More reviews are needed on benefits and impacts of health information exchange (HIE), according to researchers who found that clinical outcomes and harms of info sharing are not fully studied.
The researchers, from Oregon Health & Science University, the Seattle-based University of Washington and the Veteran's Affairs Maine Healthcare System, examined 34 studies on outcomes of HIE.
However, the studies were very limited. They did not report on primary clinical outcomes, such as mortality and morbidity, nor did they identify potential issues caused by HIE, according to an article published in the Journal of Medical Internet Research: Medical Informatics.
The most common studies, they found, were "retrospective cohorts" with HIE use focused on a specific outcome, as well as surveys that focused on perceived outcomes.
In addition, "none of the studies analyzed individual episodes of care to determine clinical appropriateness of possible changes brought about by HIE use," the report's authors said. They also called the evidence "low-quality" because the studies largely are retrospective and asked limited questions.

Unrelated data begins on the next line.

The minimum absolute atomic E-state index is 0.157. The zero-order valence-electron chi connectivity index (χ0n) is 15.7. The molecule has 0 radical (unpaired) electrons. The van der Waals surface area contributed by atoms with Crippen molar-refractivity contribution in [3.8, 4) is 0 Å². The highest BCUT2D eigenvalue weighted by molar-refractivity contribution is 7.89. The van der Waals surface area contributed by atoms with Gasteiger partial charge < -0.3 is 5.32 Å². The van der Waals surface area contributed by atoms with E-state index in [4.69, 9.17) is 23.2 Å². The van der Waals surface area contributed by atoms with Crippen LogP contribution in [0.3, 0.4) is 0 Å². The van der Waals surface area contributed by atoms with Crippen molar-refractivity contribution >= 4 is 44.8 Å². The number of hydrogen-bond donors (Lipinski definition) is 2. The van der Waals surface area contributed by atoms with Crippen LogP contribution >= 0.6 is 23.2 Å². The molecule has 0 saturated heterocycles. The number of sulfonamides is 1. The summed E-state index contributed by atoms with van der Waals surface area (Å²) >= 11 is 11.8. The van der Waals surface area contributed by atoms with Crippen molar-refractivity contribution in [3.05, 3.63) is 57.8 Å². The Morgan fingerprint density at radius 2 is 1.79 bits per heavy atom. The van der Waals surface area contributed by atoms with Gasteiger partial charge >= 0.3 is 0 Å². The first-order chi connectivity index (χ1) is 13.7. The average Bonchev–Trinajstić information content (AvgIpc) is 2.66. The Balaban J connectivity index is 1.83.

To gain a better understanding of the impacts of HIEs, studies will need to ask comprehensive questions, have more rigorous design and "be part of a coordinated, systematic approach to studying HIE," the researchers concluded.
While the use of HIE is increasing, overall adoption remains "low," according to a report released this week by the Agency for Healthcare Research and Quality.
However, that report also found that HIEs do have some clinical benefits. They reduced duplicative testing, lowered emergency department costs, improved public health reporting and improved disability claims processing.
HIE use also is not without it barriers, according to a recent review of the Beacon Community Program. It found that the time it takes for programs to show a real impact on cost, quality and outcomes "is not trivial." In addition, even communities that already have advanced EHRs and HIE readiness needed "significant time" for real progress to be made.
To learn more:
- here's the study